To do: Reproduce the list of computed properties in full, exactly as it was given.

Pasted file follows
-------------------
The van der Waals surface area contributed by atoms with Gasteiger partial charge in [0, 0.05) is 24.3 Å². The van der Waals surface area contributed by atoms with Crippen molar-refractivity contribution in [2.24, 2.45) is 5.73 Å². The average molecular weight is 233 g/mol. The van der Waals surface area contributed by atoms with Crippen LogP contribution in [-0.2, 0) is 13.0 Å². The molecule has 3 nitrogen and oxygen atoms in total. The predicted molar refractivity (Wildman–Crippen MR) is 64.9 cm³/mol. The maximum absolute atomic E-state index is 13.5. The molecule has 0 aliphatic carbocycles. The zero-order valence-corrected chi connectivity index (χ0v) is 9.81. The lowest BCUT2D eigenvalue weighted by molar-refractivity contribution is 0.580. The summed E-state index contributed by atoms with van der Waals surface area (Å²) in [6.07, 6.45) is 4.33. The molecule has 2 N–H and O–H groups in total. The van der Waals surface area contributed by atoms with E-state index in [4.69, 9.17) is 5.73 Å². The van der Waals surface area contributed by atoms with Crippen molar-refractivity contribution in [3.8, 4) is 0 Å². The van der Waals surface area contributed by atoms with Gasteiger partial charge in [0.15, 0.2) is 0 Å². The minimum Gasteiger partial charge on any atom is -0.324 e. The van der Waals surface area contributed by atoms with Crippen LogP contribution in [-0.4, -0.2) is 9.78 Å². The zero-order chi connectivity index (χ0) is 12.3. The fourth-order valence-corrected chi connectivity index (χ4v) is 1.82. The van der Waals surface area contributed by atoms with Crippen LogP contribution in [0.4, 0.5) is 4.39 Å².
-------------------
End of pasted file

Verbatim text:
The van der Waals surface area contributed by atoms with Gasteiger partial charge in [0, 0.05) is 24.3 Å². The van der Waals surface area contributed by atoms with Crippen molar-refractivity contribution in [2.24, 2.45) is 5.73 Å². The average molecular weight is 233 g/mol. The van der Waals surface area contributed by atoms with Crippen LogP contribution in [-0.2, 0) is 13.0 Å². The molecule has 3 nitrogen and oxygen atoms in total. The predicted molar refractivity (Wildman–Crippen MR) is 64.9 cm³/mol. The maximum absolute atomic E-state index is 13.5. The molecule has 0 aliphatic carbocycles. The zero-order valence-corrected chi connectivity index (χ0v) is 9.81. The lowest BCUT2D eigenvalue weighted by molar-refractivity contribution is 0.580. The summed E-state index contributed by atoms with van der Waals surface area (Å²) in [6.07, 6.45) is 4.33. The molecule has 2 N–H and O–H groups in total. The van der Waals surface area contributed by atoms with E-state index in [4.69, 9.17) is 5.73 Å². The van der Waals surface area contributed by atoms with Crippen molar-refractivity contribution in [3.8, 4) is 0 Å². The van der Waals surface area contributed by atoms with Gasteiger partial charge in [0.15, 0.2) is 0 Å². The minimum Gasteiger partial charge on any atom is -0.324 e. The van der Waals surface area contributed by atoms with Crippen LogP contribution in [-0.4, -0.2) is 9.78 Å². The zero-order chi connectivity index (χ0) is 12.3. The fourth-order valence-corrected chi connectivity index (χ4v) is 1.82. The van der Waals surface area contributed by atoms with Crippen LogP contribution in [0.4, 0.5) is 4.39 Å².